With A Three-Way Race, Where Will Florida Swing?

In the first week of Florida's early voting, Republicans turned out in larger numbers than Democrats. Democrats say that difference won't matter in the end. NPR's Greg Allen joins host Liane Hansen from Miami to talk about what's ahead in the last week of politicking in the Sunshine State

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LIANE HANSEN, host:

So, Greg Allen, what are the issues that are important to Florida voters this year?

GREG ALLEN: Well, here, Liane, I think like everywhere else, it's the economy and jobs. But we've got an unemployment rate here that's a couple of points higher than the national average. Also, there's a devastating collapse in the housing and the construction industries. We're one of the national leaders in foreclosures.

All of that has led to a statewide atmosphere of angst and a sense that things aren't going in the right direction. And increasingly, polls show that healthcare has fallen as a voter concern, compared with past years. But it is a leading theme in Republican campaign ads, especially in the congressional races.

It's being used to tie Democrats to President Obama and House speaker Nancy Pelosi, along with the stimulus and other charges that the country is going in the wrong direction.

HANSEN: Florida is an important swing state. It went for Obama and the Democrats two years ago. Is it swinging back to the GOP?

ALLEN: Well, possibly. Democrats have picked up, actually, in recent years, registered voters in Florida, and they now outnumber Republicans. But there's a redistricting amendment on the ballot in November which, if it passes, could help Democrats in their effort to take back seats in the state legislature and in Congress.

But for this election, it's clear that the energy is on the Republican side. And that will affect turnout which could, as we've been talking, be the determining factor in the really close races.

HANSEN: So is it possible that Republicans could sweep Florida this year?

ALLEN: Well, Republicans are certainly trying. And we've seen an unprecedented amount of outside money being poured into Republican campaigns this year. And there've been, as we've been saying, the Republicans are trying to nationalize all the races - tie the Democrats to national Democratic policies and to President Obama.

But each race is different. And some of these Democrats here are hanging tough. Up in the Orlando area, for instance, we have Congressman Alan Grayson who is one of the top targets for the GOP. And there's been lots of outside money being poured into the campaign of his opponent, Republican Dan Webster. But Grayson's been using that to his own advantage, doing a lot of fundraising of his own and he's been tough on the campaign trail, has had field staff out now for more than a year.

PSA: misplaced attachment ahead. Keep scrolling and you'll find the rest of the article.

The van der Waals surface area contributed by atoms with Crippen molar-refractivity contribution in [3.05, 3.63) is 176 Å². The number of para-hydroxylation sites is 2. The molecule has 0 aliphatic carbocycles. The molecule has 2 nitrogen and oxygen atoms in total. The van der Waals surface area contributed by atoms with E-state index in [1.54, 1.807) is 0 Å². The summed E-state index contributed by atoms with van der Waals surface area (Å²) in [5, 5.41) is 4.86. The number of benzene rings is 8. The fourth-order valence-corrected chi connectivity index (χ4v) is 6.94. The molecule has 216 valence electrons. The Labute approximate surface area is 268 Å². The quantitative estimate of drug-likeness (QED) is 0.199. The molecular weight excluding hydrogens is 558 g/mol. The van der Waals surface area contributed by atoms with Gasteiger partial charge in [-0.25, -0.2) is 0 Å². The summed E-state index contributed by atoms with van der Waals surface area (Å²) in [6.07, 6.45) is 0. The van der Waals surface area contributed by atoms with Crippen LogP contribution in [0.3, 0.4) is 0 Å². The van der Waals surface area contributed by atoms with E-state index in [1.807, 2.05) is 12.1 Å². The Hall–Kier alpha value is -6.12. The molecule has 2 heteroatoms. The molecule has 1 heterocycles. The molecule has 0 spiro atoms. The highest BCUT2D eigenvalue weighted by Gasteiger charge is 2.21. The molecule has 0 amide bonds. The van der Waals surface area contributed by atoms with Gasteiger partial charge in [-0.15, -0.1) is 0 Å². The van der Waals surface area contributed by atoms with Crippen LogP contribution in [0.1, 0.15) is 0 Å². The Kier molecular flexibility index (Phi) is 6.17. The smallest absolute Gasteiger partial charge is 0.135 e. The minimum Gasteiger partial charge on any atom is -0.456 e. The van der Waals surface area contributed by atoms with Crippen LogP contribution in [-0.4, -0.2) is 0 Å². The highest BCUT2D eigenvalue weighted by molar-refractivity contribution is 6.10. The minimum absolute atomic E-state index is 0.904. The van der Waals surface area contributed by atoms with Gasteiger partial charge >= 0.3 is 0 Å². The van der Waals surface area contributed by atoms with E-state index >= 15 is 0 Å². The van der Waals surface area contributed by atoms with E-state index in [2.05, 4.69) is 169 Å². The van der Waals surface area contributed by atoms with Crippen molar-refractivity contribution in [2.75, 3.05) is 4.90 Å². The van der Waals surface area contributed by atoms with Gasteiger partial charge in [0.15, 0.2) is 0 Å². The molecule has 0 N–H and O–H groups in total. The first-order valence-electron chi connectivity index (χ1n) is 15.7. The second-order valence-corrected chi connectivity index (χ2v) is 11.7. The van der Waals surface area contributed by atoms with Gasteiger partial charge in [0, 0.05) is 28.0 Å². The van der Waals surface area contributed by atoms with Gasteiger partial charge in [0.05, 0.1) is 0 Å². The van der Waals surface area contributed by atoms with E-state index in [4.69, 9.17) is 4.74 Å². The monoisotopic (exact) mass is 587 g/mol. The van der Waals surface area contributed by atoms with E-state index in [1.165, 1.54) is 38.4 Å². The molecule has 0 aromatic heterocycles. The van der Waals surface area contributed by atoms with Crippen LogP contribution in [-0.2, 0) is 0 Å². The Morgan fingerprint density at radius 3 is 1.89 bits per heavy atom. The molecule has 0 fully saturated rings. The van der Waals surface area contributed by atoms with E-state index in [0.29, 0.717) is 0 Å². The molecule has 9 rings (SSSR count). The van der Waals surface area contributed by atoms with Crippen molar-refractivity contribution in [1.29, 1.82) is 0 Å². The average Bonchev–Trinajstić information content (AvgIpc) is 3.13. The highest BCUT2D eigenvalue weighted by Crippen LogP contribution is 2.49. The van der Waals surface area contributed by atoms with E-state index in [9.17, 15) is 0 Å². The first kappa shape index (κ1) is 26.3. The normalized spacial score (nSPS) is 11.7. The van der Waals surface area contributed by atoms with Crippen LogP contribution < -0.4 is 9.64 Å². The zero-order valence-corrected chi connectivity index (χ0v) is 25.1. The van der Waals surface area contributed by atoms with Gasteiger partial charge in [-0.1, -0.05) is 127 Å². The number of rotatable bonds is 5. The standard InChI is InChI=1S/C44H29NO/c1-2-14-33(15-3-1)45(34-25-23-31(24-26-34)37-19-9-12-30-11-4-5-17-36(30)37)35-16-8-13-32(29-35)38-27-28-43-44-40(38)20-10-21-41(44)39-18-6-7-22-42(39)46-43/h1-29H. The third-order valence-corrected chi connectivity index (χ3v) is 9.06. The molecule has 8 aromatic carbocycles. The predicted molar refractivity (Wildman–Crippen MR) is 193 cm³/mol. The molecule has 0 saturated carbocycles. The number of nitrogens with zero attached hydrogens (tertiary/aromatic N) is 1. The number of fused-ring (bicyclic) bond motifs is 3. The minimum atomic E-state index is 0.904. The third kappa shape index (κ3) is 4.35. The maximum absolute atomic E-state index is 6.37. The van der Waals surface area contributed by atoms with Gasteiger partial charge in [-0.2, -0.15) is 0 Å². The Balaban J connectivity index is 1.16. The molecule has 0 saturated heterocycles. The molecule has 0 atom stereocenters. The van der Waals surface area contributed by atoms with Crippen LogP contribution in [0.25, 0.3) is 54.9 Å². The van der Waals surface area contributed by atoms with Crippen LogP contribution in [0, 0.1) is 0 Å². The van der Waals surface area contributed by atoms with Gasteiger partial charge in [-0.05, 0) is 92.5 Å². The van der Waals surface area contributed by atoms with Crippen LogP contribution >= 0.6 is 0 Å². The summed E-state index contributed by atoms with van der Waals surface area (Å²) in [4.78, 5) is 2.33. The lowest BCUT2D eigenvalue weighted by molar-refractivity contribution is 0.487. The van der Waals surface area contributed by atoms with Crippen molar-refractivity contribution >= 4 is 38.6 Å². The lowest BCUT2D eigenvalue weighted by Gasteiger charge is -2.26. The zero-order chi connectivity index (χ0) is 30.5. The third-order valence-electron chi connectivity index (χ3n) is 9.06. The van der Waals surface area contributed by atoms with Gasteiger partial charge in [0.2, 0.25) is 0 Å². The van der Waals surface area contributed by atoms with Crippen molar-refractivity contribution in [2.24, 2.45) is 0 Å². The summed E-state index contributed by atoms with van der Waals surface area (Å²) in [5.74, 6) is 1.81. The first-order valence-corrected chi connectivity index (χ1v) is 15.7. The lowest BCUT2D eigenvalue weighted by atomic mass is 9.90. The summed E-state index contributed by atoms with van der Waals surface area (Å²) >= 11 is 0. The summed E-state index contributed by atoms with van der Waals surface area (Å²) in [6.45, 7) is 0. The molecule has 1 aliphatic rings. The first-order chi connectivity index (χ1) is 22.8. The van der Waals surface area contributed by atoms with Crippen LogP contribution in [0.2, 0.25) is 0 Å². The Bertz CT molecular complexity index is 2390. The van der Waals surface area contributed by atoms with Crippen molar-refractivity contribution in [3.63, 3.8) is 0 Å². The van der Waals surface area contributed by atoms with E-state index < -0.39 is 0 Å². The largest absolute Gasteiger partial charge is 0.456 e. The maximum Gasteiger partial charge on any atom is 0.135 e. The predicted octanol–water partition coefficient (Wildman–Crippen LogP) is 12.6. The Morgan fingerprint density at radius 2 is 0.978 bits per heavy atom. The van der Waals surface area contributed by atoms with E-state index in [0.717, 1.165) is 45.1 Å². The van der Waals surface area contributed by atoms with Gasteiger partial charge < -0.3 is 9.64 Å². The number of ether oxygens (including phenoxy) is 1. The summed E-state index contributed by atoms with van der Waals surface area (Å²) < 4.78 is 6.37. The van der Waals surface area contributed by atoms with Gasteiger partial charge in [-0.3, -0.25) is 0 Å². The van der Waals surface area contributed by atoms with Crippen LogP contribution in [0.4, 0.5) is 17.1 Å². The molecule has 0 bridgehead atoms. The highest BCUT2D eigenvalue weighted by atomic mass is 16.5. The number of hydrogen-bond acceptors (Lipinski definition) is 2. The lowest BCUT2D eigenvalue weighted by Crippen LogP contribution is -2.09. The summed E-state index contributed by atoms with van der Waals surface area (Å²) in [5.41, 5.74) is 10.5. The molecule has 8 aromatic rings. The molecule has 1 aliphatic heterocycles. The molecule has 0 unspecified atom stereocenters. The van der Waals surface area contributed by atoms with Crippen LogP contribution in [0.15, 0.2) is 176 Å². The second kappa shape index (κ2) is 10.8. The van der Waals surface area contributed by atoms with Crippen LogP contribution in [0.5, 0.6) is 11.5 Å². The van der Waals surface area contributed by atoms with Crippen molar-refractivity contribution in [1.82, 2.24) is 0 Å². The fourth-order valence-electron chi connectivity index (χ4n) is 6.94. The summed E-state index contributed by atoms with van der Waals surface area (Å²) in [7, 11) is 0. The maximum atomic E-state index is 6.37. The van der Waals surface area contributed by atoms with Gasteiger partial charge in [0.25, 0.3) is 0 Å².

And also, in Miami, we have an open seat that's vacated by a retiring Republican, and that looks like it could go Democratic - suggesting that unless there's a tidal wave of Republican support this year, Democrats may end up, on balance, losing one or two congressional seats, or possibly none at all.

HANSEN: So nine days left, what's going to make the difference?

ALLEN: Well, it's all about the ability of the parties to mobilize the voters. And that's something that, in the past, Florida Republicans have done very well. The GOP has been good at distributing absentee ballots and building a big lead before Election Day rolls around.

This year, the Florida Republican Party, though, is in a hole. They've had financial improprieties that led to the indictment of the party chairman. And the party doesn't have the money or the organizations they had here in the past.

Democrats, on the other hand, have learned a lot from the Republicans, which they put to use two years ago when President Obama carried the state. But one thing that'll be hard for the Democrats to counter this year is the anger that's going to be bringing out many voters to the polls.

HANSEN: NPR's Greg Allen, in Miami. Greg, thanks a lot.

ALLEN: My pleasure, Liane.

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